The Roanoke County School Board approved the appropriation of funds for the W.E. Cundiff Classroom Pod Secure Entrances Project at its meeting on March 9.
According to George Assaid, Director of Facilities and Operations, funds were allocated in August 2016 for the design and construction of classroom secure pod entrances at Cundiff. Bids received were in excess of the previously appropriated funds by more than 10 percent. The School Board was asked to allocate an additional $36,625 for the W.E. Cundiff project, with funds coming from Minor Capital Reserves.
Cundiff was built in 1972 featuring an open concept floor plan. Over the past several years, the school system has implemented security features at Cundiff, including constructing a new front entrance to create a vestibule where visitors must sign in and then be permitted into the office area, additional cameras, and more secure exterior doors.
The current project continues safety upgrades by replacing old interior doors with steel door frames and solid doors, improved door hardware and more secure panels within the interior classroom spaces. These measures further enhance safety and security, based upon recommendations from the safety and security task force.
“The scope of the project is to provide secure entrances into each pod,” said Assaid. “At each pod entrance, steel frames with solid core doors and bullet resistant panels will be installed. Additionally, there are some interior glass walls with drywall backing that will be changed out to bullet resistant panels. The interior of the building will mostly remain unchanged with the exception of the new doors and frames installed in the currently open pod entrances. Security is enhanced by the creation of an interior secure perimeter and will hinder an intruder from directly accessing the open pods from the corridors.”
Staff negotiated with “the lowest responsive and responsible bidder to reduce the price so that the project may begin at the beginning of spring break and conclude within a few weeks thereafter.”
Assaid says the reduction in the base bid amount was reduced without adversely affecting the integrity of the project. The cost of the Cundiff project will be $98,860 to be executed by Roanoke County Schools Superintendent Dr. Greg Killough.
A similar project is scheduled for Glen Cove Elementary, which also has an open-classroom design.
The School Board also took action on projects for Track and Field improvements at William Byrd High School. Assaid first asked the board to waive the Value Engineering requirement for projects costing over $2 million, which would have raised the cost of the project. The estimated cost of the project at Byrd is $2.15 million.
Once the Value Engineering was waived, the board approved a construction contract with FieldTurf USA for installation of a synthetic field surface and rubberized track at the WBHS stadium. The amount approved was $1,376,560. Assaid said FieldTurf is the “leading synthetic turf surface company in the United States.”
FieldTurf operates under a cooperative procurement agreement through Fairfax County Public Schools that will allow Roanoke County Schools to proceed with the project without having to utilize an RFP process.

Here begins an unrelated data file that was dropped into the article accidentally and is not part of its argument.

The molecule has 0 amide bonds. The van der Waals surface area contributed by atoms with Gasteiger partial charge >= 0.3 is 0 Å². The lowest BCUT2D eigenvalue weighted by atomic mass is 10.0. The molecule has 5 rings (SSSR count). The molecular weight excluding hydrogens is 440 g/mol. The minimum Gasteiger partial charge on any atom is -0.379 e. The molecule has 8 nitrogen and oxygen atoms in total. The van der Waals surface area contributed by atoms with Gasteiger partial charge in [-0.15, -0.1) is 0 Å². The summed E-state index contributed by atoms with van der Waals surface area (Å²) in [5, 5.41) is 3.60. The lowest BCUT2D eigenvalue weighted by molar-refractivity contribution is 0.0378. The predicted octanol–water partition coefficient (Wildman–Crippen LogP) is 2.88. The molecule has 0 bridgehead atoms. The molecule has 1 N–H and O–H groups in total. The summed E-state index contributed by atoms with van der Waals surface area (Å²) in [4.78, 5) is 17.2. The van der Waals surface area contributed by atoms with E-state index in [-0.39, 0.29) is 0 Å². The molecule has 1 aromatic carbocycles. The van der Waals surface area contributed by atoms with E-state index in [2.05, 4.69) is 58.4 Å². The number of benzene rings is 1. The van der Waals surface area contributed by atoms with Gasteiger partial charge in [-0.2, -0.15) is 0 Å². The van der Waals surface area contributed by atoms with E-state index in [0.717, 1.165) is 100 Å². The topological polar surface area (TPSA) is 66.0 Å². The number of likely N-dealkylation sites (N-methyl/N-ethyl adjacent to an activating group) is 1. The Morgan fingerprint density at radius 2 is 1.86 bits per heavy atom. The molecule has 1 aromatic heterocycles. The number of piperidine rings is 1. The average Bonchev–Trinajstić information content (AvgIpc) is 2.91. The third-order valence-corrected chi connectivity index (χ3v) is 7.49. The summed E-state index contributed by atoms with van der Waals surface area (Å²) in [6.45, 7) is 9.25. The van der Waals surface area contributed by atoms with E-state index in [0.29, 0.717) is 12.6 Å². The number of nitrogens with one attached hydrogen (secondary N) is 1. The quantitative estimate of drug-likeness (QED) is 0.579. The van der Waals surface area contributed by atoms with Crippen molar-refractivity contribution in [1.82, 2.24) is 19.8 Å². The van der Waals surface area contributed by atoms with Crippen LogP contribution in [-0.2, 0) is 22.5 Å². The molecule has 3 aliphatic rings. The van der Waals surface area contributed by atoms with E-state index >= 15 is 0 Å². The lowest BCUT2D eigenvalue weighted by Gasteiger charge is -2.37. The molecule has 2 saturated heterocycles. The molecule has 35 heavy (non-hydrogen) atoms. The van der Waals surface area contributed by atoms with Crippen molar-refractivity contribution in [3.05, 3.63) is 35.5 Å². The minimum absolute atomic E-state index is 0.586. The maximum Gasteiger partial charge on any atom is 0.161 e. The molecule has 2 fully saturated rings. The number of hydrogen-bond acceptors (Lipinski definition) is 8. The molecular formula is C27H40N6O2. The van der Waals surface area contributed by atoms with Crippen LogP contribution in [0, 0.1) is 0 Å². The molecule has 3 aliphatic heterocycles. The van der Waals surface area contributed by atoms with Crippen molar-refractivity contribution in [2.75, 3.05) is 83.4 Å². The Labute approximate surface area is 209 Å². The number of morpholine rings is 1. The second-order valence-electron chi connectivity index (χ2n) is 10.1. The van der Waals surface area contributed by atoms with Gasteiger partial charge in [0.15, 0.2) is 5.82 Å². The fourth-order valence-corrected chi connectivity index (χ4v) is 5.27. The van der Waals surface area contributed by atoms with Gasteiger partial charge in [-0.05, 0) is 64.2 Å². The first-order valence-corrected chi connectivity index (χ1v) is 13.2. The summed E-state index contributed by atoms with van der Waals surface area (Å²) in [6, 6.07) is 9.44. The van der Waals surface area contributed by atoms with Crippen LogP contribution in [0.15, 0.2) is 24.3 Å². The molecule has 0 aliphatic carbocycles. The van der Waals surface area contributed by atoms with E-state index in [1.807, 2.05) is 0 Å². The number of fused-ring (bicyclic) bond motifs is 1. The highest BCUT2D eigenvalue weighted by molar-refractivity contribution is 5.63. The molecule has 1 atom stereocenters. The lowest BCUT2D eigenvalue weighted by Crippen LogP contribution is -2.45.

The School Board also approved a construction contract with Carolina Green in the amount of $446,427 for improvements to 4.7 acres of athletic practice fields below the stadium at William Byrd. This project falls under the University of Virginia contract utilizing cooperative procurement without the school system having to use the RFP process.
According to Penny Hodge, Assistant Superintendent of Finance for Roanoke County Schools, “When we purchase goods/services on either a state contract or piggyback on another locality contract that has cooperative language, that means that the purchase has already been competitively procured. Either the state (state contracts) or the other locality has already obtained quotes or bids to get the most competitive price so we are not required to reinvent the wheel and do it again. The objective is to be good stewards of taxpayer dollars so that is why we have the legal obligation to competitively purchase goods/services. This is a way to ensure that happens, but also avoid spending time and effort to re-do what has been done already by others.”
Dr. Killough recognized Hodge and Susan Peterson from the Finance Department who led the school system to receive a Certificate of Excellence in Financial Reporting Award for their Comprehensive Annual Financial Report (CAFR).
Killough and School Board members commended Hodge and her team for preparing budgets which bring about a quality education for Roanoke County students at a lower cost per pupil than most other districts in the Commonwealth of Virginia.
“The data shows that there is only one school division out of 133 in Virginia that has higher student performance as measured by the SOLs at a lower per pupil cost,” noted Hodge. “In other words, Roanoke County Schools spends less and gets significantly more return on their investment.”
“For much less, our Roanoke County staff gives us so much more and then some,” said School Board Chairman Tim Greenway. “We are truly blessed!”
Hodge took the opportunity to credit former Roanoke County Assistant County Administrator Diane Hyatt, who passed away recently, as her mentor and “such a friend to education.”